To interact with desktop agent 812, appliance 820 may comprise a policy audit data store 822, a volume cache 824 and an desktop agent management application 826 which allow an administrator to interact with desktop agent 812 (or, for example, with all, or a subset of, desktop agents installed on any or all desktop computers coupled to appliance 820). Using this desktop agent management application 826, an administrator may configure desktop agent 812 or receive information provided by desktop agent 812. Using this desktop agent management application 826, then, an administrator may define one or more tasks which may be assigned to desktop agent 812 where it is stored in the task queue 850 of that desktop agent 812. In one embodiment, such a task may be operable to implement at least a portion of a policy and comprise a classification definition defining files to which the task applies, a directory scope defining the areas of a local file system on a desktop computer on which the task may be performed, the type of policy action associated with the task (for example, whether a delete, copy or hold action should occur), or other data associated with a task.

In operation then, once a task is defined it may be sent to the desktop agent 812 on desktop computer 800 where it is placed in the task queue 850 of that desktop agent 812. The desktop agent 812 may obtain a task from the task queue 850 (which may be a list, a FIFO queue, etc.) and process the task. In some embodiments, desktop agent 812 may be operable to process multiple tasks substantially in parallel.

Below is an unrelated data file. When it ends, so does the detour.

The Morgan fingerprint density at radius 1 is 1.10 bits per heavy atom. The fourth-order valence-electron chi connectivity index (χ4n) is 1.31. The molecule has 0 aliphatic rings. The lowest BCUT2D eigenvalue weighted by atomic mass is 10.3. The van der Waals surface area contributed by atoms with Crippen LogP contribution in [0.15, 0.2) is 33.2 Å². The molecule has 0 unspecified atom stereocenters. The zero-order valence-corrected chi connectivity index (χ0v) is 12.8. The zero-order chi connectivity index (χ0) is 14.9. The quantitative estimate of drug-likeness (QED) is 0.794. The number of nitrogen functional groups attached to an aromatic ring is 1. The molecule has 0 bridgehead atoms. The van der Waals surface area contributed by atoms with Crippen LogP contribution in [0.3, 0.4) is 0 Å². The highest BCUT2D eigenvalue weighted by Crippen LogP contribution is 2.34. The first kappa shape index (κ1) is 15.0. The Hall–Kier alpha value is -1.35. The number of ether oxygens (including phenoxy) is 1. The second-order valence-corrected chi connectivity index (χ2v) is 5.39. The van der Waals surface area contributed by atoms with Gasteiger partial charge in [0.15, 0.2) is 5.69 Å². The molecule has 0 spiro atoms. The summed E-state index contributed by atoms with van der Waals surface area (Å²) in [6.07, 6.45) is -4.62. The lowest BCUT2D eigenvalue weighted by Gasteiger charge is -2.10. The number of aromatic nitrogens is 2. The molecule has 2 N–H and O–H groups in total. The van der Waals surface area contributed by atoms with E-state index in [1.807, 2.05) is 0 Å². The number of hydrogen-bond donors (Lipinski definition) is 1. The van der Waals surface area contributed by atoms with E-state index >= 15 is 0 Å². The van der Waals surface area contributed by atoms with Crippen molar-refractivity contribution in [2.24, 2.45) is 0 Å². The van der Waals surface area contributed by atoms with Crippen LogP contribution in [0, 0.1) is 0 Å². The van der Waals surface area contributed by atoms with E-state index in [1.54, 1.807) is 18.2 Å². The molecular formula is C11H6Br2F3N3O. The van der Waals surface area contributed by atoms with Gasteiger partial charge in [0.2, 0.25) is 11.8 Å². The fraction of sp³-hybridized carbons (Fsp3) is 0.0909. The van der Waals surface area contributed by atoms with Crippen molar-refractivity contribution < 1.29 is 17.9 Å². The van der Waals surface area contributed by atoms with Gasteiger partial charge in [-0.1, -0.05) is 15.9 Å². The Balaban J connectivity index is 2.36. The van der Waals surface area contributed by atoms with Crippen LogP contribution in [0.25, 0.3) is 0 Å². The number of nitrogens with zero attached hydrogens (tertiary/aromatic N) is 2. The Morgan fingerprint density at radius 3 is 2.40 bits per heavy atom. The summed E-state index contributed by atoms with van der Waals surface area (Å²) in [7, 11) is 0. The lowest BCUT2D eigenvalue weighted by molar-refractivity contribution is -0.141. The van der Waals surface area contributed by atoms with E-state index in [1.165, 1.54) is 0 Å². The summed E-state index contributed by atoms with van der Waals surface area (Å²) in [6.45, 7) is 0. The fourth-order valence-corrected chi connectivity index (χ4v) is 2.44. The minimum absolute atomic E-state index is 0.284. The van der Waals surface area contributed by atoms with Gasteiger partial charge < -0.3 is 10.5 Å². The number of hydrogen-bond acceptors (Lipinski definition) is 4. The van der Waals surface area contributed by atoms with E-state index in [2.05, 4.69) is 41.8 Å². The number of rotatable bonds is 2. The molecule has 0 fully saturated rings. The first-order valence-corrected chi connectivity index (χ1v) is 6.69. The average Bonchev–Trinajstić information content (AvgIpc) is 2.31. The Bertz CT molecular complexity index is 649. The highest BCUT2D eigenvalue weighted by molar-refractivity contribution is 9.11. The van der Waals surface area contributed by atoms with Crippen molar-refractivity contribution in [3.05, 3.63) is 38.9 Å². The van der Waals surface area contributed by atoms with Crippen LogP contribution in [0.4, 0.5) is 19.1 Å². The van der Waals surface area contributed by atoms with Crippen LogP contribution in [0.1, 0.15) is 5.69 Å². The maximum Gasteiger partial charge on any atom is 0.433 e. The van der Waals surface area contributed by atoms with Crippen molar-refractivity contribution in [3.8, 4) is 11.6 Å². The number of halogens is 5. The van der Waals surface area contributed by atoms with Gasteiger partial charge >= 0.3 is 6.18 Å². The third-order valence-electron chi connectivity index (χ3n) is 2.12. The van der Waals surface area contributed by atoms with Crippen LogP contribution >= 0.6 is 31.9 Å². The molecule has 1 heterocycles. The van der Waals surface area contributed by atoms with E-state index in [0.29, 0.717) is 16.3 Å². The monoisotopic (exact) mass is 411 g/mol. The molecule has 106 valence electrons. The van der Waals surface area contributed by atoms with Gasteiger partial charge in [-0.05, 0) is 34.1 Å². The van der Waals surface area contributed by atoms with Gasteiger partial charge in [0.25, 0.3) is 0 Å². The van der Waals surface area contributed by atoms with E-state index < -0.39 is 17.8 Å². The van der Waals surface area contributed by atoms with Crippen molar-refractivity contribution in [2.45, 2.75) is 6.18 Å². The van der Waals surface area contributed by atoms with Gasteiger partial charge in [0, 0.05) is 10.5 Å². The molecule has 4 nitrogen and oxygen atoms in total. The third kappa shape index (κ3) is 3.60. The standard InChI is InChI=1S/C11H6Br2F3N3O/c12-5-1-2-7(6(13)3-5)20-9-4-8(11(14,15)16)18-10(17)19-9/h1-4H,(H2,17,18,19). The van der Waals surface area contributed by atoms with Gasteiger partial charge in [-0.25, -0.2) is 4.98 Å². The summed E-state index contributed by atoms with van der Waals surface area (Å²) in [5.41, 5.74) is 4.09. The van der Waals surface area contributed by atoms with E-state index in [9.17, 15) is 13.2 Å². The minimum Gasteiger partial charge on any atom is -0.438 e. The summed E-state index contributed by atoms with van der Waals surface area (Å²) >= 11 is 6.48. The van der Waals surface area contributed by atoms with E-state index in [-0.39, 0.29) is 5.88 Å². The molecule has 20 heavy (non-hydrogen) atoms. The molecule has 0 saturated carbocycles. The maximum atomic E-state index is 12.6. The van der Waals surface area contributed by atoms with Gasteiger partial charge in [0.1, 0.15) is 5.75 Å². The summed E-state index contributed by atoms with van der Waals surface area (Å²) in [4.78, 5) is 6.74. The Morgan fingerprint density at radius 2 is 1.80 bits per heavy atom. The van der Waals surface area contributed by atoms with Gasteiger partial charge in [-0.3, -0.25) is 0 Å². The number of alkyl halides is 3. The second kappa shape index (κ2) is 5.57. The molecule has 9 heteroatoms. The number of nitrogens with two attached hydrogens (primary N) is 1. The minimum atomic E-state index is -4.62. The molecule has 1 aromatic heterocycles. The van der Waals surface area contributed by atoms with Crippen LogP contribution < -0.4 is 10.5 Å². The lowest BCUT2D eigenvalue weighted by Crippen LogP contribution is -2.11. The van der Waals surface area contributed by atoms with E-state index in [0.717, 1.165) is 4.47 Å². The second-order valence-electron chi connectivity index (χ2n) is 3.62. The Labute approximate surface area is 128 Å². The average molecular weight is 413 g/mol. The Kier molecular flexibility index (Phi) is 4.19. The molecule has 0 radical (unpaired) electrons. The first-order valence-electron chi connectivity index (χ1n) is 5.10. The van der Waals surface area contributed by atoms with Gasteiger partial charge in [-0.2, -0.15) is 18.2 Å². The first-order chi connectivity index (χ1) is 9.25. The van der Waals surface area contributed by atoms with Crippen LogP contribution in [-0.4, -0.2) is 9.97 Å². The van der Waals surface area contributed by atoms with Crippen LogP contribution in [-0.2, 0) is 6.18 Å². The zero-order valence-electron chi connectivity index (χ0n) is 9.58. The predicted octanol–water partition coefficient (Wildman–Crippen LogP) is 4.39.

Processing a task may comprise determining which areas of the local file system 810 are associated with task, harvesting the metadata or content associated with the files in those areas of the local filesystem 810, classifying the files according to the classification definition associated with the task, evaluating any policies associated with the task and carrying out any of the actions associated with the policy on any files which meet the classification definition. More specifically, in certain embodiments, harvester module 842 may determine metadata associated with each of the files in the areas of the local filesystem 810 associated with the task. The classification module 844 may use the metadata for the file to determine if the file meets any of the classifications associated with the task and if so, the policy module 846 may implement the action(s) associated with the task. If any of the files are to be copied they may be sent to volume cache 824 on appliance 820. These files may then be copied at a later time to the data store on the external hold platform or file repository 830 or a hold placed on these files, where a hold may indicate that the file or metadata corresponding to a file is not to be deleted for a specified time period.